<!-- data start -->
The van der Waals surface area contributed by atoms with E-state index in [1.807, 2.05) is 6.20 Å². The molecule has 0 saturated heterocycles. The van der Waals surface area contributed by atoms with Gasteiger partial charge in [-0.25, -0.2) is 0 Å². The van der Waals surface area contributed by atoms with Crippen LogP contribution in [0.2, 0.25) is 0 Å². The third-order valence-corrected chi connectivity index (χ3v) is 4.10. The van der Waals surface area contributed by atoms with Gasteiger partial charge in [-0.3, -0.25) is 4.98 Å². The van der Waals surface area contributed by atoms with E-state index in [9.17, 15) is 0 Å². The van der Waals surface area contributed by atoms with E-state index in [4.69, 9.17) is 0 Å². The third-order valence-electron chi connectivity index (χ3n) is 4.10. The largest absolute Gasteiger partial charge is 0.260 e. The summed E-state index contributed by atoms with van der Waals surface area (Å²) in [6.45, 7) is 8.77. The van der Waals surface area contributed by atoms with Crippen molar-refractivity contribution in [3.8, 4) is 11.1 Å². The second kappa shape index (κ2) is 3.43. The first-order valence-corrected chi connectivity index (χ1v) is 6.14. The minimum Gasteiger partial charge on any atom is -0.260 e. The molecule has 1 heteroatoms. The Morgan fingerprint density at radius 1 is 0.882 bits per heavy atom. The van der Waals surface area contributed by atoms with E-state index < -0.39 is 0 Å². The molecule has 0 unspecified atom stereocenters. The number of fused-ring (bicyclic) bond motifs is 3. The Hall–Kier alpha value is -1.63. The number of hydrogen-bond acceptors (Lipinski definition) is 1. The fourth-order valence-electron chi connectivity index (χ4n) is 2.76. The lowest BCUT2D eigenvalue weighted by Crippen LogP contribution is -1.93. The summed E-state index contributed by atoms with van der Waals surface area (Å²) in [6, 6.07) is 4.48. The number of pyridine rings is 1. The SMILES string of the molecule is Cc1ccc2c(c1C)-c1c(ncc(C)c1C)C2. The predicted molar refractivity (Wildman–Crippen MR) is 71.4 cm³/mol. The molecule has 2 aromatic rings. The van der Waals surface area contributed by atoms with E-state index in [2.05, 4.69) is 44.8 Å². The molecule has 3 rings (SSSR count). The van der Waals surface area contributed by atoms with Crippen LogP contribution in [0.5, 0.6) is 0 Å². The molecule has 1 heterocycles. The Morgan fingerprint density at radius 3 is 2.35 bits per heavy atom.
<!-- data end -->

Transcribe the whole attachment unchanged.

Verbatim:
The van der Waals surface area contributed by atoms with E-state index in [1.807, 2.05) is 6.20 Å². The molecule has 0 saturated heterocycles. The van der Waals surface area contributed by atoms with Gasteiger partial charge in [-0.25, -0.2) is 0 Å². The van der Waals surface area contributed by atoms with Crippen LogP contribution in [0.2, 0.25) is 0 Å². The third-order valence-corrected chi connectivity index (χ3v) is 4.10. The van der Waals surface area contributed by atoms with Gasteiger partial charge in [-0.3, -0.25) is 4.98 Å². The van der Waals surface area contributed by atoms with E-state index in [9.17, 15) is 0 Å². The van der Waals surface area contributed by atoms with E-state index in [4.69, 9.17) is 0 Å². The third-order valence-electron chi connectivity index (χ3n) is 4.10. The largest absolute Gasteiger partial charge is 0.260 e. The summed E-state index contributed by atoms with van der Waals surface area (Å²) in [6.45, 7) is 8.77. The van der Waals surface area contributed by atoms with Crippen molar-refractivity contribution in [3.8, 4) is 11.1 Å². The second kappa shape index (κ2) is 3.43. The first-order valence-corrected chi connectivity index (χ1v) is 6.14. The minimum Gasteiger partial charge on any atom is -0.260 e. The molecule has 1 heteroatoms. The Morgan fingerprint density at radius 1 is 0.882 bits per heavy atom. The van der Waals surface area contributed by atoms with E-state index < -0.39 is 0 Å². The molecule has 0 unspecified atom stereocenters. The number of fused-ring (bicyclic) bond motifs is 3. The Hall–Kier alpha value is -1.63. The number of hydrogen-bond acceptors (Lipinski definition) is 1. The fourth-order valence-electron chi connectivity index (χ4n) is 2.76. The lowest BCUT2D eigenvalue weighted by Crippen LogP contribution is -1.93. The summed E-state index contributed by atoms with van der Waals surface area (Å²) in [6, 6.07) is 4.48. The number of pyridine rings is 1. The SMILES string of the molecule is Cc1ccc2c(c1C)-c1c(ncc(C)c1C)C2. The predicted molar refractivity (Wildman–Crippen MR) is 71.4 cm³/mol. The molecule has 2 aromatic rings. The van der Waals surface area contributed by atoms with E-state index in [2.05, 4.69) is 44.8 Å². The molecule has 3 rings (SSSR count). The van der Waals surface area contributed by atoms with Crippen LogP contribution in [0.5, 0.6) is 0 Å². The molecule has 1 heterocycles. The Morgan fingerprint density at radius 3 is 2.35 bits per heavy atom.